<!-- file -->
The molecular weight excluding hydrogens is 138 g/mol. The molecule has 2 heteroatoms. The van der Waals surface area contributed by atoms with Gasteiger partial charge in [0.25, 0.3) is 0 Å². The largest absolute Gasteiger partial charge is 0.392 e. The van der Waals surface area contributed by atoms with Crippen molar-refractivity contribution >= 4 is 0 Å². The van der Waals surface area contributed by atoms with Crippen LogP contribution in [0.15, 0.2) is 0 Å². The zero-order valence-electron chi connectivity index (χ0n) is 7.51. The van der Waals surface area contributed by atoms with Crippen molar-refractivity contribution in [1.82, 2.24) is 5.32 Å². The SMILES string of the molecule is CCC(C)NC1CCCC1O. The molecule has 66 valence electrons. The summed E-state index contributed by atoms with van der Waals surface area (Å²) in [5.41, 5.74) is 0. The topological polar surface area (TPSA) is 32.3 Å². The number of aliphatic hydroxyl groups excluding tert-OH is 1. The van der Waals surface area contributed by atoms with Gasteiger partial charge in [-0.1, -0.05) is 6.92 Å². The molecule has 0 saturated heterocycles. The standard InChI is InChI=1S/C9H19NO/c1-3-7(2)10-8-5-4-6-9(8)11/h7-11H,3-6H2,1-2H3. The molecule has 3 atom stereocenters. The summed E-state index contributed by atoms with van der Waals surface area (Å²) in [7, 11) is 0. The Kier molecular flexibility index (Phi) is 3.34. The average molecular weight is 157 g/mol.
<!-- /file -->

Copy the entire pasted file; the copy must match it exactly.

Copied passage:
The molecular weight excluding hydrogens is 138 g/mol. The molecule has 2 heteroatoms. The van der Waals surface area contributed by atoms with Gasteiger partial charge in [0.25, 0.3) is 0 Å². The largest absolute Gasteiger partial charge is 0.392 e. The van der Waals surface area contributed by atoms with Crippen molar-refractivity contribution >= 4 is 0 Å². The van der Waals surface area contributed by atoms with Crippen LogP contribution in [0.15, 0.2) is 0 Å². The zero-order valence-electron chi connectivity index (χ0n) is 7.51. The van der Waals surface area contributed by atoms with Crippen molar-refractivity contribution in [1.82, 2.24) is 5.32 Å². The SMILES string of the molecule is CCC(C)NC1CCCC1O. The molecule has 66 valence electrons. The summed E-state index contributed by atoms with van der Waals surface area (Å²) in [5.41, 5.74) is 0. The topological polar surface area (TPSA) is 32.3 Å². The number of aliphatic hydroxyl groups excluding tert-OH is 1. The van der Waals surface area contributed by atoms with Gasteiger partial charge in [-0.1, -0.05) is 6.92 Å². The molecule has 0 saturated heterocycles. The standard InChI is InChI=1S/C9H19NO/c1-3-7(2)10-8-5-4-6-9(8)11/h7-11H,3-6H2,1-2H3. The molecule has 3 atom stereocenters. The summed E-state index contributed by atoms with van der Waals surface area (Å²) in [7, 11) is 0. The Kier molecular flexibility index (Phi) is 3.34. The average molecular weight is 157 g/mol.